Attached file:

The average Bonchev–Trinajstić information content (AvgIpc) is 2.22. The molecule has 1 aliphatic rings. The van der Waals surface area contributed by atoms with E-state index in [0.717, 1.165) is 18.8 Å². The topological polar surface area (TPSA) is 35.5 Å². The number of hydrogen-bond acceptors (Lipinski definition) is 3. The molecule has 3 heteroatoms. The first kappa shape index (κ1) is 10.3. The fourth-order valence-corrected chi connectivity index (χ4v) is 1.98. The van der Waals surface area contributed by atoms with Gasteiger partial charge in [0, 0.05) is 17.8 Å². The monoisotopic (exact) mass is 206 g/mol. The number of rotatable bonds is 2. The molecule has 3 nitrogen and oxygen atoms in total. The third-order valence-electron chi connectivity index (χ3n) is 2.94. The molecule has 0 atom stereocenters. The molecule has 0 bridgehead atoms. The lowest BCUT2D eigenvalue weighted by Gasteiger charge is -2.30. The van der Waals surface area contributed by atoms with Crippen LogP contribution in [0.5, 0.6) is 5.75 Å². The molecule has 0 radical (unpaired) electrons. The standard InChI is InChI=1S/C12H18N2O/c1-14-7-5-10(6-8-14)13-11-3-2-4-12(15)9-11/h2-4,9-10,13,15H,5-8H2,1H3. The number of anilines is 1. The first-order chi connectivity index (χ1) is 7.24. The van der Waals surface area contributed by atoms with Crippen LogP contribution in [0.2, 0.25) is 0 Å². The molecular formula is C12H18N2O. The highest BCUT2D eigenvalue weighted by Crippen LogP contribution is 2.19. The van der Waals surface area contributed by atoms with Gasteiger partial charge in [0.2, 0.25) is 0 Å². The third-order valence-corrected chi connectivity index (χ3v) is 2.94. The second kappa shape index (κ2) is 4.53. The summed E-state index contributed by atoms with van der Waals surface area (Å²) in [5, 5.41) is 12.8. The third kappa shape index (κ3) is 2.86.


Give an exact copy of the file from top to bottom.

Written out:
The average Bonchev–Trinajstić information content (AvgIpc) is 2.22. The molecule has 1 aliphatic rings. The van der Waals surface area contributed by atoms with E-state index in [0.717, 1.165) is 18.8 Å². The topological polar surface area (TPSA) is 35.5 Å². The number of hydrogen-bond acceptors (Lipinski definition) is 3. The molecule has 3 heteroatoms. The first kappa shape index (κ1) is 10.3. The fourth-order valence-corrected chi connectivity index (χ4v) is 1.98. The van der Waals surface area contributed by atoms with Gasteiger partial charge in [0, 0.05) is 17.8 Å². The monoisotopic (exact) mass is 206 g/mol. The number of rotatable bonds is 2. The molecule has 3 nitrogen and oxygen atoms in total. The third-order valence-electron chi connectivity index (χ3n) is 2.94. The molecule has 0 atom stereocenters. The molecule has 0 bridgehead atoms. The lowest BCUT2D eigenvalue weighted by Gasteiger charge is -2.30. The van der Waals surface area contributed by atoms with Crippen LogP contribution in [0.5, 0.6) is 5.75 Å². The molecule has 0 radical (unpaired) electrons. The standard InChI is InChI=1S/C12H18N2O/c1-14-7-5-10(6-8-14)13-11-3-2-4-12(15)9-11/h2-4,9-10,13,15H,5-8H2,1H3. The number of anilines is 1. The first-order chi connectivity index (χ1) is 7.24. The van der Waals surface area contributed by atoms with Crippen LogP contribution in [0.2, 0.25) is 0 Å². The molecular formula is C12H18N2O. The highest BCUT2D eigenvalue weighted by Crippen LogP contribution is 2.19. The van der Waals surface area contributed by atoms with Gasteiger partial charge in [0.2, 0.25) is 0 Å². The third-order valence-corrected chi connectivity index (χ3v) is 2.94. The second kappa shape index (κ2) is 4.53. The summed E-state index contributed by atoms with van der Waals surface area (Å²) in [5, 5.41) is 12.8. The third kappa shape index (κ3) is 2.86.